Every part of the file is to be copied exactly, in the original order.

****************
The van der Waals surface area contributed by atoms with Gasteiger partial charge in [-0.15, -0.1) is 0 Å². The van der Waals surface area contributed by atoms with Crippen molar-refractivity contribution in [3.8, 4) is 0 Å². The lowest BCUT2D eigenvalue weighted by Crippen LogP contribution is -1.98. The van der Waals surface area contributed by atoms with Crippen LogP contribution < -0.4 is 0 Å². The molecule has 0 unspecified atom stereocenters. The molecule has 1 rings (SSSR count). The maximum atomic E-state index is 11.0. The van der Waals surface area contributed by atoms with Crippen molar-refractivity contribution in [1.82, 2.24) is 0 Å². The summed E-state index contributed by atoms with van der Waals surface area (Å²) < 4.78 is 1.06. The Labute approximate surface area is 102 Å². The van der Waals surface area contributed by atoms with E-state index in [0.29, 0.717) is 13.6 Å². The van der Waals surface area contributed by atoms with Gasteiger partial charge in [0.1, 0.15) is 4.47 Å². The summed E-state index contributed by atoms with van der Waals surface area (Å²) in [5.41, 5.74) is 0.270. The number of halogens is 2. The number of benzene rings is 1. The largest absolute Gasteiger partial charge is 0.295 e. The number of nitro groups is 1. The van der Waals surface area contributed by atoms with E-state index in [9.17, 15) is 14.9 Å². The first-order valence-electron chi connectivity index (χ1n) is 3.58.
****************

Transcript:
The van der Waals surface area contributed by atoms with Gasteiger partial charge in [-0.15, -0.1) is 0 Å². The van der Waals surface area contributed by atoms with Crippen molar-refractivity contribution in [3.8, 4) is 0 Å². The lowest BCUT2D eigenvalue weighted by Crippen LogP contribution is -1.98. The van der Waals surface area contributed by atoms with Crippen LogP contribution < -0.4 is 0 Å². The molecule has 0 unspecified atom stereocenters. The molecule has 1 rings (SSSR count). The maximum atomic E-state index is 11.0. The van der Waals surface area contributed by atoms with Crippen molar-refractivity contribution in [1.82, 2.24) is 0 Å². The summed E-state index contributed by atoms with van der Waals surface area (Å²) < 4.78 is 1.06. The Labute approximate surface area is 102 Å². The van der Waals surface area contributed by atoms with E-state index in [0.29, 0.717) is 13.6 Å². The van der Waals surface area contributed by atoms with Gasteiger partial charge in [0.1, 0.15) is 4.47 Å². The summed E-state index contributed by atoms with van der Waals surface area (Å²) in [5.41, 5.74) is 0.270. The number of halogens is 2. The number of benzene rings is 1. The largest absolute Gasteiger partial charge is 0.295 e. The number of nitro groups is 1. The van der Waals surface area contributed by atoms with E-state index in [9.17, 15) is 14.9 Å². The first-order valence-electron chi connectivity index (χ1n) is 3.58.